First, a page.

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dc.contributor.authorHall, Richarden
dc.contributor.authorConboy, H.en
dc.date.accessioned2015-03-19T11:42:36Z
dc.date.available2015-03-19T11:42:36Z
dc.date.issued2009
dc.identifier.citationHall, R., and Conboy, H. (2009) The impact of web2.0 on students’ writing and on the curriculum: a comparative study. Proceedings of EDULEARN09, pp. 860-69. Barcelona: iated.en
dc.identifier.isbn9788461298020
dc.identifier.urihttp://hdl.handle.net/2086/10815
dc.description.abstractThe impact of Web 2.0 technologies on pedagogic approaches and the curricula is an emerging area of interest for academic staff. Tools such as blogs and wikis are used as part of student learning with a range of different rationales and approaches. Writing and other work carried out by students may either be assessed or non-assessed, loosely or tightly defined by the lecturer. These implementations may also have varied success, from both staff and student perspectives, However, the subject of student writing using Web 2.0 tools has also been a focus of attention in many disciplines. This research draws on debates currently circulating in the field of academic literacies. It is claimed that digital writing on a regular basis can afford ‘deep’ learning of subject material and enhance writing skills and that engagement in frequent, small amounts of writing can offer a method of assessment that is comparable to, and in some cases offers benefits over, the traditional exam-type essay. Moreover, digital writing affords possibilities for self- and peer-assessment and for reflective or creative tasks, linked to social constructivism in learning. This paper focuses on the rationale and outcomes for both staff and students, through a comparative analysis from three different disciplines: Game Art from within a Faculty of Art and Design; Media Production in a Faculty of Technology; and New Media Studies in Humanities. The study draws on several datasets: 1.Student evaluations at the beginning and following implementation: in-depth interviews and focus groups; 2.Staff evaluations: in-depth interviews with staff before, during and after an implementation; and 3.An analysis of student writing, based on Biggs’ SOLO taxonomy . The findings will be reported in order to enable participants/readers to 1.Better understand and critically evaluate the reasons students and staff engage with this type of writing as part of their academic curricula; 2.Gain insights into a range of Web 2.0 approaches and how these can affect the way that students write and learnen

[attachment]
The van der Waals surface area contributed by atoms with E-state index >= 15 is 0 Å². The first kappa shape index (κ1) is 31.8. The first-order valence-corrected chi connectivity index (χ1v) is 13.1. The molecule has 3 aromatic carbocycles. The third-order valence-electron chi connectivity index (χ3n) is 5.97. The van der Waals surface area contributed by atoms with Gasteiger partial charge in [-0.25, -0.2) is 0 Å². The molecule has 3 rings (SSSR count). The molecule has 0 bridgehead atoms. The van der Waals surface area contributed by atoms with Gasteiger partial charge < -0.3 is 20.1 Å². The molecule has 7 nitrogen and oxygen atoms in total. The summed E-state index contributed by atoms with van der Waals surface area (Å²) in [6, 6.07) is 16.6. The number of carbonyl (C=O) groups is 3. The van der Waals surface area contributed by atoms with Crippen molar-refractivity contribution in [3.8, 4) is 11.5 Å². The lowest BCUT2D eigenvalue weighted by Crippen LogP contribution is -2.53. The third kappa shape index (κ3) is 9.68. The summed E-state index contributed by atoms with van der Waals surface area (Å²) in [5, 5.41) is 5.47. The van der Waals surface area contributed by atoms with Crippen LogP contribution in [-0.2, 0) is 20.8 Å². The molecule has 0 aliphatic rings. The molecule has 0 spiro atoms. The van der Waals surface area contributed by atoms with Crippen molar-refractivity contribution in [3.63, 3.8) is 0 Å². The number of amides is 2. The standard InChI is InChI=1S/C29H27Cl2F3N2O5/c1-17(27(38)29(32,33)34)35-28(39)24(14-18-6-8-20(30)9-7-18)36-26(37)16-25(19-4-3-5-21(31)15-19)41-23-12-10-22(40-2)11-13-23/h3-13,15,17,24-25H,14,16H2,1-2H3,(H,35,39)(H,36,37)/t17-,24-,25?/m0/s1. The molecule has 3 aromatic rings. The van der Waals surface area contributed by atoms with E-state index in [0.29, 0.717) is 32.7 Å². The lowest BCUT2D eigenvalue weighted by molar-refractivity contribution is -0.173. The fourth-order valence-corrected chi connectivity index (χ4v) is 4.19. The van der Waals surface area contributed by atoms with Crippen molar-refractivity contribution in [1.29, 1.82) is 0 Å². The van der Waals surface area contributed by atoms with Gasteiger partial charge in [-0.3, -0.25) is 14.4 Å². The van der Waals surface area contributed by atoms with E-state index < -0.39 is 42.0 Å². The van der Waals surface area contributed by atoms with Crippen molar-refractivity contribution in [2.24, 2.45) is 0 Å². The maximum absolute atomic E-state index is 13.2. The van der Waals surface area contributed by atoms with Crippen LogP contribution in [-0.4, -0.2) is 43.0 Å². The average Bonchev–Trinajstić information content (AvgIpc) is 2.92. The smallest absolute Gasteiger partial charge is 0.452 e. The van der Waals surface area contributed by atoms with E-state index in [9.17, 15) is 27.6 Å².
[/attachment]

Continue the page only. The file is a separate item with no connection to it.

dc.language.isoenen
dc.publisherBarcelona: iateden
dc.subjectHigher educationen
dc.subjectWeb2.0en
dc.subjectCurriculum designen
dc.subjectStudent experienceen
dc.subjectEducational technologyen
dc.titleThe impact of web2.0 on students’ writing and on the curriculum: a comparative studyen
dc.typeConferenceen
dc.researchgroupInstitute for Education Futuresen
dc.peerreviewedNoen
dc.explorer.multimediaNoen
dc.funderHigher Education Academyen
dc.projectidHEA e-Learning Observatory 08/09, CoTILen
dc.researchinstituteInstitute for Research in Criminology, Community, Education and Social Justiceen
dc.researchinstituteCentre for Urban Research on Austerity (CURA)en


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